Progress towards a vaccine against onchocerciasis

Progress towards a vaccine against onchocerciasis

TOVA has its origins in the river blindness (onchocerciasis) vaccine program of the Edna McConnell Clark Foundation (EMCF) that contributed $21.6 million between 1985 and 1999.


This investment focused on:

  • development of experimental animal models for screening candidate vaccine antigens
  • analysis of immunological mechanisms evoked by immunization with protective recombinant vaccine antigens
  • identification of protective antigens

When the programme ended, the work of African, American and European laboratories had developed three animal models, identified a portfolio of 15 O volvulus vaccine candidates including eight that were tested in the O ochengi bovine model, and obtained proof-of-principle of vaccination against infection ()Table 3).

The impetus given by EMCF was carried forward by the European Union through its Directorate-General for Research and Innovation (FP5, VARBO; FP6, SCOOTT; FP7, E PIAF, Enhanced Protective Immunity Against Filariasis, coordinated by Professor David W Taylor), and by the US NIH National Institute of Allergy and Infectious Diseases (The development of a recombinant vaccine against human onchocerciasis, headed by Dr Sara Lustigman).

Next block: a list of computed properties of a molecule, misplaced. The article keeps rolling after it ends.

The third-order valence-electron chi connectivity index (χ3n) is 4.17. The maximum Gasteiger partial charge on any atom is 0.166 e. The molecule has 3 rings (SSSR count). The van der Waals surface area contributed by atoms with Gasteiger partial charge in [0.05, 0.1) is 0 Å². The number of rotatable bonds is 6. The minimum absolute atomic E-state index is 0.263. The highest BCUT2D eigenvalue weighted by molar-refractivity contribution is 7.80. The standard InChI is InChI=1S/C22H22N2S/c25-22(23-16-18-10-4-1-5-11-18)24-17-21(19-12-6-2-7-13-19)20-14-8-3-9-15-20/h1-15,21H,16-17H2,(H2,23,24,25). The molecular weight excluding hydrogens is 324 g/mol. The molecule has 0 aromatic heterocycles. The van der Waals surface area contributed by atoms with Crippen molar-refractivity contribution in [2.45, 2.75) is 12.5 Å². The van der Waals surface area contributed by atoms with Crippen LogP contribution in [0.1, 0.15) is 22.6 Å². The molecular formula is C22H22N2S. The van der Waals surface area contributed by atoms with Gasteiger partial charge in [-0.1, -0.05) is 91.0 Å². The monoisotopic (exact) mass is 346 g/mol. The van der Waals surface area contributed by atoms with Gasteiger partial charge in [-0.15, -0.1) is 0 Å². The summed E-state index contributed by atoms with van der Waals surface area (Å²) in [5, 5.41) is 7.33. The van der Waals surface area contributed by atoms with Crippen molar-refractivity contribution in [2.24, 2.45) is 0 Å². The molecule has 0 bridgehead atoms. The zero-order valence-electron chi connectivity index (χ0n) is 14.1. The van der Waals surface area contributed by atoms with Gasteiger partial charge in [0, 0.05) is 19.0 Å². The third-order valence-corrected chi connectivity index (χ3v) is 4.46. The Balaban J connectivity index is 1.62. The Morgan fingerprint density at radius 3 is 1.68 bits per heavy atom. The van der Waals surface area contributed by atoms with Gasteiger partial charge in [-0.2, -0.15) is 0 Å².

The work of these programmes:

  • increased the understanding of the epidemiology and pathology of onchocerciasis
  • helped define the mechanisms of protective immunity against filarial parasites
  • demonstrated the role of parasite-induced immunomodulators in expression of protective immunity
  • identified three candidate vaccine antigens that have proven to be efficacious in three different filarial animal model systems and in five independent laboratories.
Table 1, Progress towards a vaccine against onchocerciasis (river blindness)